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Northern Minnesota effort: Search for Kory Kelly brought out hundreds of volunteers

From a day care owner who cooked for searchers to emergency personnel, K-9 partners and the Canadian Air Force, the effort last fall to find a lost grouse hunter showed the northern Minnesota spirit.

Kory Kelly, 39, went grouse hunting a year ago today in the Red Lake Wildlife Management Area in a wilderness northeast of Fourtown. He was armed with a shotgun and carried a compass. He was accompanied by Sammy, the yellow Lab he borrowed from his hunting partner.

On Oct. 17, he was reported missing and a search commenced, which eventually resulted in the activation of 62 agencies, hundreds of volunteers and 6,500 person-hours.

On Monday, the Bemidji Area Natural Resources Continuing Education Consortium sponsored a review of the emergency operations presented by Beryl Wernberg, 911 communications supervisor and emergency management director for the Beltrami County Sheriff's Office of Emergency Management.

The presentation detailed the emergency responses and lessons learned in a remote area of Beltrami and Lake of the Woods counties.

The search continued daily from Oct. 17 to Oct. 22 and picked up again from Oct. 28 to Oct. 30. Searchers went back to the area Nov. 7, Nov. 9 and Nov. 22 working in dense forest and swamp. The dog was found Oct. 26. Kelly's body was found less than two hours after the search resumed in the spring. At 10:20 a.m. April 27, Lake of the Woods Sheriff Dallas Block was flying over an area searchers had covered in the fall and saw Kelly's body. Searchers had walked within 15 feet of the spot the fall before but missed seeing anything in the 8-foot tall swamp grass. Kelly had apparently died of hypothermia. His body was cared for by the Helgeson Funeral Home of Baudette, and his brother, Brian, who was on the scene for most of the search was able to accompany Kelly's body.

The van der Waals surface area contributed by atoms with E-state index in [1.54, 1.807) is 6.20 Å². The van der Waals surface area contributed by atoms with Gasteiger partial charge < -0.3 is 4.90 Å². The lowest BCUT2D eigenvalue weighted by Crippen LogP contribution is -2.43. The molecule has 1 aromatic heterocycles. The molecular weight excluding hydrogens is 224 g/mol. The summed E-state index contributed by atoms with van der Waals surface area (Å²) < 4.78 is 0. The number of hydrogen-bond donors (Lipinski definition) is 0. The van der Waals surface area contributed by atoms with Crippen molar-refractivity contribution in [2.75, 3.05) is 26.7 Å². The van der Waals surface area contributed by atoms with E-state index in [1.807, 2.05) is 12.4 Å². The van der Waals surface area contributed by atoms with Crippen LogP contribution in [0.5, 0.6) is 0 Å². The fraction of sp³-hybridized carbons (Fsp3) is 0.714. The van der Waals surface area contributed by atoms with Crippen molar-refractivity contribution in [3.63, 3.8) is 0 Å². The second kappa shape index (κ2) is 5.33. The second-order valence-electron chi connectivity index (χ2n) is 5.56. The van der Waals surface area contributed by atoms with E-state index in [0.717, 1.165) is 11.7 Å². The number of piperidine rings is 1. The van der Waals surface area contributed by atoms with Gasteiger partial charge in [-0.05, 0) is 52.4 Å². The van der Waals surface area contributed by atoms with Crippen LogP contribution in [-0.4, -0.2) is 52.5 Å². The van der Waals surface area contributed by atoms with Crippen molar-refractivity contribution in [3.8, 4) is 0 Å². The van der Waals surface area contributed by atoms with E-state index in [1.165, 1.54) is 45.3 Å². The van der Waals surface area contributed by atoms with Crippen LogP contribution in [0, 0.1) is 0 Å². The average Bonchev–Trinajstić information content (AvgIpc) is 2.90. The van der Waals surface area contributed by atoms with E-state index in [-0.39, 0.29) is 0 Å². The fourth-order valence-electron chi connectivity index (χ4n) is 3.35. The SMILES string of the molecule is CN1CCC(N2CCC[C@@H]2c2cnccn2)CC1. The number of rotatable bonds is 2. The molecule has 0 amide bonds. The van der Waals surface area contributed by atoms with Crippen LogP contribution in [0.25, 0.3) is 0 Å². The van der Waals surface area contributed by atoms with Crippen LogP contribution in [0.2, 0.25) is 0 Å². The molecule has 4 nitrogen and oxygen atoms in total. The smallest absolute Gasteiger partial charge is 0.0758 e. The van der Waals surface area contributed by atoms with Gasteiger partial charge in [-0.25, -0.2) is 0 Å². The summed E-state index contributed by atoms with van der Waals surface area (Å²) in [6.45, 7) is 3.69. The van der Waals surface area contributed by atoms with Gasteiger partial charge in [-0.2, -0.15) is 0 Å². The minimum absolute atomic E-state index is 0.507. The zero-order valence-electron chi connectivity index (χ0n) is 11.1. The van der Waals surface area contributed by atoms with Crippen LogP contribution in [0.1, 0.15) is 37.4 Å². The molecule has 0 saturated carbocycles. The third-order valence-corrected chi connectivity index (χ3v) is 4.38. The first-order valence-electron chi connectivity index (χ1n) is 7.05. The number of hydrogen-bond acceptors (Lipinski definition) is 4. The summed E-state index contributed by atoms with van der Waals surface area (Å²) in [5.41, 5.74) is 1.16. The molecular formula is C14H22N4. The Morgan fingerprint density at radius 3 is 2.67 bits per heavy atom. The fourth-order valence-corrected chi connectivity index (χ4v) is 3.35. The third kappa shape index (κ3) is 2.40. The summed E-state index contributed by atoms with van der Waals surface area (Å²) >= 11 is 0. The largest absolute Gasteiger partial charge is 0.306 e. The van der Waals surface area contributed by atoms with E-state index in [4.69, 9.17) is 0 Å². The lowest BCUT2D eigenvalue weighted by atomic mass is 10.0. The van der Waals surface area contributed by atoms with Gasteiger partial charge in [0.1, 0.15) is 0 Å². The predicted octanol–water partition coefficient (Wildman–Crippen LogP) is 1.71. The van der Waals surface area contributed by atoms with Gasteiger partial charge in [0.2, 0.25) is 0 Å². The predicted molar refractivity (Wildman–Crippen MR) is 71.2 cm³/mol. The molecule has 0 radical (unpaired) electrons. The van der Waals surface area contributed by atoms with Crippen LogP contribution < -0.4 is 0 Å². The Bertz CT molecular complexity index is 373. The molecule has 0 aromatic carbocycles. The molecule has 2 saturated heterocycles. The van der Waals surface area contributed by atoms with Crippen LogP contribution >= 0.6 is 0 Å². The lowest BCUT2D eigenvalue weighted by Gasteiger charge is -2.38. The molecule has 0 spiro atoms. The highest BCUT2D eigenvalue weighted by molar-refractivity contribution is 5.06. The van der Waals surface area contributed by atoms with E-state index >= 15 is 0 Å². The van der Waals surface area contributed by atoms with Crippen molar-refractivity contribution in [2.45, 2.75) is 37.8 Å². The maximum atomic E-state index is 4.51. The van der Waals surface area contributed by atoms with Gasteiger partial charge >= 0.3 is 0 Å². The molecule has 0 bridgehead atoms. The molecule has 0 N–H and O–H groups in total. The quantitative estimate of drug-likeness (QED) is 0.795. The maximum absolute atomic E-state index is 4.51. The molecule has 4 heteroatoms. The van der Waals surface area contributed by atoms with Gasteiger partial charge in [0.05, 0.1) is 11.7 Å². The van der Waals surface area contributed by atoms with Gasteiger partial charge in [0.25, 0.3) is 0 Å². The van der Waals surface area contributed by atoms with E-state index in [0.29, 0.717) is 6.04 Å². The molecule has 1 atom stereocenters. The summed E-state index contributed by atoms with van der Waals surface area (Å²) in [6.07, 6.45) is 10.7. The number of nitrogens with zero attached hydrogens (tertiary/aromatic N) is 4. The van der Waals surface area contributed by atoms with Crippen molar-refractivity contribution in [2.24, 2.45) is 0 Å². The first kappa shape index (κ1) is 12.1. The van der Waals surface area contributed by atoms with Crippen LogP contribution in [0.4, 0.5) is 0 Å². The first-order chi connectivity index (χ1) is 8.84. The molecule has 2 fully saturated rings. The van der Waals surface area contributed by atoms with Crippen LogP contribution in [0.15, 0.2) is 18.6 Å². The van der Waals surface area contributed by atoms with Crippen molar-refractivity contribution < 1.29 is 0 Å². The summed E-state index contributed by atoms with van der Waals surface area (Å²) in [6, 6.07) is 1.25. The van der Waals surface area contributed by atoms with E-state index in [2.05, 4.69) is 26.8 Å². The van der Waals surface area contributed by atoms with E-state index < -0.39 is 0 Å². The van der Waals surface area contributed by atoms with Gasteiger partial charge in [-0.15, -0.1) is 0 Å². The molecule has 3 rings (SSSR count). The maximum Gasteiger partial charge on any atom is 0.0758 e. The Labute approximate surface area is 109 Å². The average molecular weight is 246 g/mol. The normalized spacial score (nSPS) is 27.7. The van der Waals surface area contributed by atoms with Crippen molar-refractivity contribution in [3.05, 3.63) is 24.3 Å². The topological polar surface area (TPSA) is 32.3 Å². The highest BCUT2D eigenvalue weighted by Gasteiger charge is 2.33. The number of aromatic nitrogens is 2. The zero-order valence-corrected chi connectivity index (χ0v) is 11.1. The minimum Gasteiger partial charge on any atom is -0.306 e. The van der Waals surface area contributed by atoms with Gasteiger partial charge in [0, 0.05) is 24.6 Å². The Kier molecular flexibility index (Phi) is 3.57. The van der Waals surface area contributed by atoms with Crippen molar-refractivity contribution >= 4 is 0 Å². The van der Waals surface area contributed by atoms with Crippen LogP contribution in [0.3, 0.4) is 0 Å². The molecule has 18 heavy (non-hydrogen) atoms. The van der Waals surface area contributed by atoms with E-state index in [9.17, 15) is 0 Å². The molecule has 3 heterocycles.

One of the lessons searchers and professionals alike learned is how much courage is required to hike every day for 16 hours through nearly impenetrable forest, swamp and brush and at the end of the day face defeat.

"This was a gut-wrenching thing," Wernberg said. "I tell you, toward the end of this thing, it took a lot of courage just to get up and go."

Briefings in the morning and debriefings at night are important, Wernberg said, to find out what everyone saw. But the debriefings are also important from an emotional point of view.

"This becomes very, very personal for people," she said.

Keeping the family of the lost person in mind is also crucial, she said. In the case of the Kelly family, Department of Natural Resources officers built a campfire to comfort them as they waited for news. Volunteers would come by and sit with Kelly family members. DNE Officer Warren Thompson carved diamond will walking sticks for Kelly's parents.

"You don't want people to feel alone or isolated," Wernberg said.

Another lesson is that high-tech equipment has limitations in a wilderness search.

"We always carry our own generators," Wernberg said. "There's no place to plug in out in the middle of nowhere."

She said the tragedy also showed the neighborly spirit and willingness of people to give their all to help others, even strangers.

"Polaris paid the wages of their employees to come and search for us," she said. "Marvin Windows did the same thing. Many volunteers took the day off without pay. Every day, the people in Grygla would bring food driving 32 miles each way. You talk about generous -- the generosity was unbelievable. I don't think you can ever say thank you enough."

Wernberg said she was also amazed by the response from the Canadian Air Force. When the emergency was reported, the weather was socked in and no planes were flying. Wernberg called the Canadian Air Force stationed in Winnipeg, Manitoba, and received an immediate OK. But Langley Air Force Base, where such international flights must be approved, balked saying no one in the United States was flying.

"I said, 'I don't care. The Canadians will fly,'" Wernberg recalled.

So, she called various sources to get permission for the Canadian pilots to land.

Another lesson: Make sure to maintain contacts and know the officials who will cut through red tape in emergencies.

Kelly went missing half a mile within Beltrami County. His body was found 12 miles into Lake of the Woods County. He died 1.25 miles from a road. When he realized he was lost, if he had headed northwest, he would have soon hit a road. But he turned southeast. Over the path Kelly took, searchers found his hat, sweatshirt, coveralls, cigarettes, lighter and a shotgun shell from the type of gun he was carrying. (People suffering from hypothermia often develop the illusion they are overheating.) They never found his gun.